Espoo, Finland – A Nokia-led group of 12 electronics industry players today unveiled the “factory in a box” concept, showing how manufacturers can stay ahead of the demands of Industry 4.0 through agile production that can be packed, transported and brought back into service in a matter of hours.
The group, which started working on the concept in the summer of 2017, aimed to build a single electronics manufacturing line using cargo containers that can be moved to locations as demand dictates. Collaboration was driven by the expected changes in manufacturing sparked by Industry 4.0, including cloud-based solutions, robotics and new electronic manufacturing IoT solutions, all of which will demand greater agility and flexibility from manufacturers. Potential use cases include:
Building for ‘country of origin’ requirements – The container can be driven to a location, build the required volume, and then be moved again as needed.
New product introduction – With new products, time to market is a competitive advantage. By moving the “factory in a box” to partners, prototyping can be quickly done and fixes quickly performed and tested.
Disaster recovery – When a site is hit by a natural disaster, business continuity plans kick in but can take time. With a spare portable factory, critical customer orders can still be achieved in a timely manner.
In late 2017, the project took a step forward at Nokia’s Digital Creativity Lab opening in Munich, where a cargo container with a collaborative robot assembly station was packed, moved to a new location by truck, then restarted within hours at the new location where small Lego cars were assembled, proving the precision of the machines.
The final step in the proof of concept was achieved on February 9, 2018, when full electronic manufacturing of a printed circuit board and robotic assembly and testing took place. The group – Nokia, Beta Layout, DHL, Fuji, HARTING, Isel, isoloc, MTEK Consulting, Mycronic, Rehm Thermal Systems, Viscom, and 42Q – now plans to demonstrate this full capability at the Hanover Messe in April 2018.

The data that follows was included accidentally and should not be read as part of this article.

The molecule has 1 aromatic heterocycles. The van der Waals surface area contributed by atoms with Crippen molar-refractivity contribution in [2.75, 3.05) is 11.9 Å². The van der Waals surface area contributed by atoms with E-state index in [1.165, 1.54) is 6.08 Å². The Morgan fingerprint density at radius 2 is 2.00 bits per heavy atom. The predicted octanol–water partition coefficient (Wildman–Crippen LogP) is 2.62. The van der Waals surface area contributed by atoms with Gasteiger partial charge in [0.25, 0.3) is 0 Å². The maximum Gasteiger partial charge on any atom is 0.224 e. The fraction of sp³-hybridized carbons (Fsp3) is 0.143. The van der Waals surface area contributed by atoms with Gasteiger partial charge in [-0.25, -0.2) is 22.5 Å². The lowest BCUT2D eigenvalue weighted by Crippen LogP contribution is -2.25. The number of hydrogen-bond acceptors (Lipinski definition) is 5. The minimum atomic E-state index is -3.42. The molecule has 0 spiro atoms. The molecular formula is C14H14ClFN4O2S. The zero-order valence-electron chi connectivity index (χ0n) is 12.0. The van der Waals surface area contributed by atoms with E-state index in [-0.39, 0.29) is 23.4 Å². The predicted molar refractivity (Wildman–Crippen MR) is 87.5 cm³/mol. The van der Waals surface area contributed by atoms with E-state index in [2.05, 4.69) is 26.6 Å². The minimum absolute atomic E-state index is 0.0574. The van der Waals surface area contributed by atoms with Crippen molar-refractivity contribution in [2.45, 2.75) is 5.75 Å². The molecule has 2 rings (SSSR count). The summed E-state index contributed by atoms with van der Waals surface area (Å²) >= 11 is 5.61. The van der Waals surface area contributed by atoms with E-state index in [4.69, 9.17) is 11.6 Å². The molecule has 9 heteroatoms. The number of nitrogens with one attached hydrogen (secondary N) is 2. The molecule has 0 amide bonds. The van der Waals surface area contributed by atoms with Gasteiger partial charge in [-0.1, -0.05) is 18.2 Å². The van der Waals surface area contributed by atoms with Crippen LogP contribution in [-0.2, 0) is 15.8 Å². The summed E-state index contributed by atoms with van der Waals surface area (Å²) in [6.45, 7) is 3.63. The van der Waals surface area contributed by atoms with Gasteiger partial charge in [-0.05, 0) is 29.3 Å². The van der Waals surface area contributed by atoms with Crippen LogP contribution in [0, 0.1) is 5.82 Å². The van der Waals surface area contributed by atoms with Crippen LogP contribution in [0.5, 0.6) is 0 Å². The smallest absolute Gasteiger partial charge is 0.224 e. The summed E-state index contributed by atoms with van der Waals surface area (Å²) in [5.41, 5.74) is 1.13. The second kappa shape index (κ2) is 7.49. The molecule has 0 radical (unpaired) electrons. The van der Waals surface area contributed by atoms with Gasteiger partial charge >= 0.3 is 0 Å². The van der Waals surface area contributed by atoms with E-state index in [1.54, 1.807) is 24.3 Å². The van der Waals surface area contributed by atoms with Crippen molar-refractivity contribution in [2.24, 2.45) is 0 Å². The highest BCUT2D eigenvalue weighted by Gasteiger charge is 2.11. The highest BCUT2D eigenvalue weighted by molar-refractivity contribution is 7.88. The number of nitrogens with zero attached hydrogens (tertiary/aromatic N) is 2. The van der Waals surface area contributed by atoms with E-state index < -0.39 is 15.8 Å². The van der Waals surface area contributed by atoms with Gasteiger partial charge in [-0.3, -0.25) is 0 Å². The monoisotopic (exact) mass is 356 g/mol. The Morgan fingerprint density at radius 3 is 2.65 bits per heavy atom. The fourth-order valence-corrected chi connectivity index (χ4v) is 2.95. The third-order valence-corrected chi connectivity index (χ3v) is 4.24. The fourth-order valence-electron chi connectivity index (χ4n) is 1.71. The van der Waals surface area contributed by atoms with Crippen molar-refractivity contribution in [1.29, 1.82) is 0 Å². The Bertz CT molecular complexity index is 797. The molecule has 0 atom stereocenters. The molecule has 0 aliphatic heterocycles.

The companies contributed the following:
Nokia: wireless communication for the solution, as well as experience in deploying Industry 4.0 solutions in its own operations
Beta Layout: support with the PCB
DHL: leading transportation know-how
Fuji: SMT manufacturing technology
HARTING: RFID solution for tracking, tracing and production control
Isel: workstation support with specialized pallets
Isoloc: motion softening solution
MTEK Consulting: operational expertise and robotics
Mycronic: high-speed jet printing and jet dispensing
Rehm Thermal Systems: PCB soldering
Viscom: optical inspections
42Q: cloud-based manufacturing execution system
“These factories are perfectly suited to meet regional and innovation startup requirements, and can be as large as needed to meet build requirements by simply adding additional containers to the location,” said Grant Marshall, head of Supply Network and Engineering in Nokia Operations. “This is a new business model Nokia would like to offer to its customers, and we are ready to experiment with this PoC with our first customers in 2018.”
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